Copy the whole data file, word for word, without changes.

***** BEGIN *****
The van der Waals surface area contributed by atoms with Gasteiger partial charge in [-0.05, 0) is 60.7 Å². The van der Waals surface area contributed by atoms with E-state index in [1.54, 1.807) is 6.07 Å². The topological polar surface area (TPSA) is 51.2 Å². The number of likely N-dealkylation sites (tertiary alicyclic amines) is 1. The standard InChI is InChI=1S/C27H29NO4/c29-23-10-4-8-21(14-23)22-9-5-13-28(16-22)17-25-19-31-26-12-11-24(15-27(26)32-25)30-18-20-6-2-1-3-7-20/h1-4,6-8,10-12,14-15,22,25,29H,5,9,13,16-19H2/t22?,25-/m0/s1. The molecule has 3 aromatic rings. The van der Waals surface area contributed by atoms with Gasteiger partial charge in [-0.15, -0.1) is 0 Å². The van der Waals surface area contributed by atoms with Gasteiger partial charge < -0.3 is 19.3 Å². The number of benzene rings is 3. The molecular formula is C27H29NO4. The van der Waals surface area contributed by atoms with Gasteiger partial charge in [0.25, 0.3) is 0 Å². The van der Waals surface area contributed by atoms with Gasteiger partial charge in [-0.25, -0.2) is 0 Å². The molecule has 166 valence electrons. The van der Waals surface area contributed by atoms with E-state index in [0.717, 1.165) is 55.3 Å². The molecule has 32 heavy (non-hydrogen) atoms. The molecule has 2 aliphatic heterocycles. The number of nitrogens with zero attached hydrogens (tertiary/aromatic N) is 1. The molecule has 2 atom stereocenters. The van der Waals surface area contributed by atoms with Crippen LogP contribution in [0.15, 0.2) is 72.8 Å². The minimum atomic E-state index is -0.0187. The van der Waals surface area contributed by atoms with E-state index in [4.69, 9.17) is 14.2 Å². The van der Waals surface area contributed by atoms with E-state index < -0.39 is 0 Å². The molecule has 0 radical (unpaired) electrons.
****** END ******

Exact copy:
The van der Waals surface area contributed by atoms with Gasteiger partial charge in [-0.05, 0) is 60.7 Å². The van der Waals surface area contributed by atoms with E-state index in [1.54, 1.807) is 6.07 Å². The topological polar surface area (TPSA) is 51.2 Å². The number of likely N-dealkylation sites (tertiary alicyclic amines) is 1. The standard InChI is InChI=1S/C27H29NO4/c29-23-10-4-8-21(14-23)22-9-5-13-28(16-22)17-25-19-31-26-12-11-24(15-27(26)32-25)30-18-20-6-2-1-3-7-20/h1-4,6-8,10-12,14-15,22,25,29H,5,9,13,16-19H2/t22?,25-/m0/s1. The molecule has 3 aromatic rings. The van der Waals surface area contributed by atoms with Gasteiger partial charge in [-0.15, -0.1) is 0 Å². The van der Waals surface area contributed by atoms with Gasteiger partial charge < -0.3 is 19.3 Å². The number of benzene rings is 3. The molecular formula is C27H29NO4. The van der Waals surface area contributed by atoms with Gasteiger partial charge in [0.25, 0.3) is 0 Å². The van der Waals surface area contributed by atoms with Gasteiger partial charge in [-0.25, -0.2) is 0 Å². The molecule has 166 valence electrons. The van der Waals surface area contributed by atoms with E-state index in [0.717, 1.165) is 55.3 Å². The molecule has 32 heavy (non-hydrogen) atoms. The molecule has 2 aliphatic heterocycles. The number of nitrogens with zero attached hydrogens (tertiary/aromatic N) is 1. The molecule has 2 atom stereocenters. The van der Waals surface area contributed by atoms with Crippen LogP contribution in [0.15, 0.2) is 72.8 Å². The minimum atomic E-state index is -0.0187. The van der Waals surface area contributed by atoms with E-state index in [4.69, 9.17) is 14.2 Å². The van der Waals surface area contributed by atoms with E-state index < -0.39 is 0 Å². The molecule has 0 radical (unpaired) electrons.